Can we motivate and empower people to embrace and nurture important social relationships, even when confronted with an environment where many encounters are superficial and occur on the internet? Or do we have to change environmental conditions to make it easier for people to build and maintain important social relationships?

What role can technologies, social environment, commonly-established regulations, social norms, media, education and education play?

(Cyber-)Mobbing, communication on social media

We are primarily adapted to communication through direct contact with people - eye contact, facial expression and voice help us communicate with others. They convey not only words but also emotions and thus allow emotional bonds between people.

However, communication over the internet is quite different - within a few seconds, we can tell other, far away, even completely unknown people words, or get told words by other people. We do not know who the other person is, what experience they have had, or how they feel. We do not have to look people in the eye the next day. We are more likely to communicate things that we would probably rather keep to ourselves in face to face situations, because emotions such as empathy, guilt or shame have less of an impact on our communication behavior.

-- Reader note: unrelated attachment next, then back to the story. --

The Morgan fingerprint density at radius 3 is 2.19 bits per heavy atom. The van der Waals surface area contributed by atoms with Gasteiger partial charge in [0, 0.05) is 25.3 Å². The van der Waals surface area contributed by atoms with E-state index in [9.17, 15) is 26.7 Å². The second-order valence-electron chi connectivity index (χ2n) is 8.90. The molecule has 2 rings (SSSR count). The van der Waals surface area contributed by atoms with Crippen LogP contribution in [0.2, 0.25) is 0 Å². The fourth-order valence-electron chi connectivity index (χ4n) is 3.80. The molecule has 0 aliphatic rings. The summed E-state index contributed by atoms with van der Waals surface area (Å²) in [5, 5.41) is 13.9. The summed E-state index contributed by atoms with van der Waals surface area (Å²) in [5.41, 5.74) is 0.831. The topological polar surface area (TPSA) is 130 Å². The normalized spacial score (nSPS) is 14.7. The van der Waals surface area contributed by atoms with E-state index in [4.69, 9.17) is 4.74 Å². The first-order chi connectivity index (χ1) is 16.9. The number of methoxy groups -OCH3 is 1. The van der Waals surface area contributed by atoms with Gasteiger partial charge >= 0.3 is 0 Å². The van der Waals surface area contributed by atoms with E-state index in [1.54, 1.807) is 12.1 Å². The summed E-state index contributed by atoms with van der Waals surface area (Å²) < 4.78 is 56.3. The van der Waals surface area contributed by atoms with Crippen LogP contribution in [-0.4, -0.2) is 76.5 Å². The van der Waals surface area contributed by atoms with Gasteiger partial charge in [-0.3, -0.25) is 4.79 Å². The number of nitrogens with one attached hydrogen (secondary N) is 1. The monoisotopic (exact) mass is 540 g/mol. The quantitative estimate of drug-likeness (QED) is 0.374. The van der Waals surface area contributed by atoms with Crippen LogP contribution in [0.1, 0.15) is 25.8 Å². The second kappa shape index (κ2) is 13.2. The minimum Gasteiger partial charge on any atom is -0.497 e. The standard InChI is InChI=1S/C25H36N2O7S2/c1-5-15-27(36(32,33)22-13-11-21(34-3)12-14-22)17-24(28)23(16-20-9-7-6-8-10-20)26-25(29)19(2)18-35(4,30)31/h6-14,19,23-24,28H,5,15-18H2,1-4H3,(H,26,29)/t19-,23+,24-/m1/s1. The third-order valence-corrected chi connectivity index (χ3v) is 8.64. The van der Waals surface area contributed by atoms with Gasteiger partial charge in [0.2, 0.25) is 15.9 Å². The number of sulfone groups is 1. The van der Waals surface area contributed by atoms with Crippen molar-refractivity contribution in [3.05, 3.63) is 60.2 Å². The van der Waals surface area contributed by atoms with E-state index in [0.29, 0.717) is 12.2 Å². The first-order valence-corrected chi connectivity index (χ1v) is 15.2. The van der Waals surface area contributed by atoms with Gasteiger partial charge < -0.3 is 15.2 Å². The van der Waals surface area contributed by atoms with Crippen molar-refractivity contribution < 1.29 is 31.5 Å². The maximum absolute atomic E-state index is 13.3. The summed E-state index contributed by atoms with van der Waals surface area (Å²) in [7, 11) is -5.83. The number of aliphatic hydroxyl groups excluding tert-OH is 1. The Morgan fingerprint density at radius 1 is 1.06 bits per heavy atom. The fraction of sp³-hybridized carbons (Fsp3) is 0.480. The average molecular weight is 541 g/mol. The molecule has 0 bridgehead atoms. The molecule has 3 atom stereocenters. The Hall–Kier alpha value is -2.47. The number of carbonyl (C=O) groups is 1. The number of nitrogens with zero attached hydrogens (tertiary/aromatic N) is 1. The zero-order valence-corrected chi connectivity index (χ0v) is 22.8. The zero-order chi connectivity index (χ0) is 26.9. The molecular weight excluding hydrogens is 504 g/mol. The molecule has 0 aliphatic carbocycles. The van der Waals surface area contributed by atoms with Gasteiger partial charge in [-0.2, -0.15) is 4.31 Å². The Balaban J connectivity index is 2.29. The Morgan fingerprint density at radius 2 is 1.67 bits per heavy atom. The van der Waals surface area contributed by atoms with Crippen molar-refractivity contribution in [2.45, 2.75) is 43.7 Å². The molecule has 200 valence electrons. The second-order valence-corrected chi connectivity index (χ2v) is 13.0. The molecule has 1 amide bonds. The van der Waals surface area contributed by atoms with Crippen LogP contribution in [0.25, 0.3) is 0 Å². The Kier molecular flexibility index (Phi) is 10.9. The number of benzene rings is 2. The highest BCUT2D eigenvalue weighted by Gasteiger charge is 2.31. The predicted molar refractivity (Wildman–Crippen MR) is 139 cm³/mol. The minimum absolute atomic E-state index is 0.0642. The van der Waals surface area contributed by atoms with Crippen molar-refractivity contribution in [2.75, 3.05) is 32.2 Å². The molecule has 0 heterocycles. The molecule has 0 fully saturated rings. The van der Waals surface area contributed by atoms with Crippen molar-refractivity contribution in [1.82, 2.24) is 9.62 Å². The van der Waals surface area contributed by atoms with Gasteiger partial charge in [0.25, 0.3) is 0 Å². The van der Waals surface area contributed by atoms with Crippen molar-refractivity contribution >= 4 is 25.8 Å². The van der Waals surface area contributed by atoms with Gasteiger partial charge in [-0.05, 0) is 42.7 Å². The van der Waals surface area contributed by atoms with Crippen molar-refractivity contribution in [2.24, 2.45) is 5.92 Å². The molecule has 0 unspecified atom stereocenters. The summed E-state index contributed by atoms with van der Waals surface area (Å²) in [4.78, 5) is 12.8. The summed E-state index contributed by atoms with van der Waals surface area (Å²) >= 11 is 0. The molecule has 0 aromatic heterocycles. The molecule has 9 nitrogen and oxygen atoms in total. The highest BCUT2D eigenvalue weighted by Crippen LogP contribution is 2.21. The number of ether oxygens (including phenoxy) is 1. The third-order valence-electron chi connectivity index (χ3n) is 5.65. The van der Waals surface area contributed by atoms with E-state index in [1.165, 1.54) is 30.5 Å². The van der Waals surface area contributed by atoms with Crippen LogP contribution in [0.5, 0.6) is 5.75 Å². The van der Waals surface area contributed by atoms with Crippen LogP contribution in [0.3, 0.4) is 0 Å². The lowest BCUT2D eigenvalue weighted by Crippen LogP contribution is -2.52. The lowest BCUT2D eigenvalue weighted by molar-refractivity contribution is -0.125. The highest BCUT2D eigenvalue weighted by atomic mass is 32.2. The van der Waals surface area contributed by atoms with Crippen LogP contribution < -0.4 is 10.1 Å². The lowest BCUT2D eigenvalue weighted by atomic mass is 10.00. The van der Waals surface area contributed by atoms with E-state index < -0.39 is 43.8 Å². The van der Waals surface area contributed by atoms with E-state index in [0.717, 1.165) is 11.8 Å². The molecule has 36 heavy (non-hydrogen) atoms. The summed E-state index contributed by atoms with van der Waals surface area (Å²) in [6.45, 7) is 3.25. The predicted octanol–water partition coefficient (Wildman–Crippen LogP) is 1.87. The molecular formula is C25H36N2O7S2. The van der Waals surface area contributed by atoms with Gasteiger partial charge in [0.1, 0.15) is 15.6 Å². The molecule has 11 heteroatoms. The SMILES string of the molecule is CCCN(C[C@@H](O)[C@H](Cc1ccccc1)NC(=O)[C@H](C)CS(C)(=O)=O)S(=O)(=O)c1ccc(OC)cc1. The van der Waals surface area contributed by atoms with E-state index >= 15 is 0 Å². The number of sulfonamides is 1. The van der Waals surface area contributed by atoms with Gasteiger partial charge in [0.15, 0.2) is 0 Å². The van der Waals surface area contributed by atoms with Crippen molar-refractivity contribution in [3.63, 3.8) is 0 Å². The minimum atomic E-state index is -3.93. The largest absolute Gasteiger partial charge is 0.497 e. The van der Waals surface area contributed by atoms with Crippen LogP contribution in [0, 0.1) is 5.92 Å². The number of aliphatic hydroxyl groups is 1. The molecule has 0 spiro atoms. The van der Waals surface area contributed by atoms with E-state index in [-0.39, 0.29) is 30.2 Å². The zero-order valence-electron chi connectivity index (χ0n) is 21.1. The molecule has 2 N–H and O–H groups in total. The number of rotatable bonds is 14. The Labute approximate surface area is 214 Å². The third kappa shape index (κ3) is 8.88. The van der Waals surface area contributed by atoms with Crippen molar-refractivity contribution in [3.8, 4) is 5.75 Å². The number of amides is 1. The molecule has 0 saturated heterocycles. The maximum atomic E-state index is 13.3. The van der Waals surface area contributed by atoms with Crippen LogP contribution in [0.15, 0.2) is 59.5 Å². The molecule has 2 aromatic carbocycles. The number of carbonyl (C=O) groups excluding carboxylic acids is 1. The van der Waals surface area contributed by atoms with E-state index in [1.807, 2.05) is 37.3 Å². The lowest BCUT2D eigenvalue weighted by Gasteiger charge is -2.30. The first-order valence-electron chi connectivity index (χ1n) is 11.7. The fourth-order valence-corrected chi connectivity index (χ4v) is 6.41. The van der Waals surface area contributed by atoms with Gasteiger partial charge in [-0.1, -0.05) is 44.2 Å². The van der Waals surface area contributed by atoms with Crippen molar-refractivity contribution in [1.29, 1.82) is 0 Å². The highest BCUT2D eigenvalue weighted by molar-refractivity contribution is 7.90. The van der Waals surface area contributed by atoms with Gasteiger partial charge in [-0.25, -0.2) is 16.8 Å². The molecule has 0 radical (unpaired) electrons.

But words still hold a powerful meaning: our brains process them and connect them with our identity, they become part of our thoughts, our memories and our daily experience. Thus, cyberbullying can become a major problem for the mental health of people.

Moreover, communication on social media aggravates the disagreements that exist in any large and heterogeneous group of people.

see also: OpenMind

Can we motivate and empower people to shape interpersonal communication in such a way that it is characterized by respect, perspective taking and tolerance, even when confronted with communication opportunities that allow insults, bullying and discrimination to be done easily?

Or do we have to change the environmental conditions to make it easier for people to maintain respectful interpersonal communication on the Internet?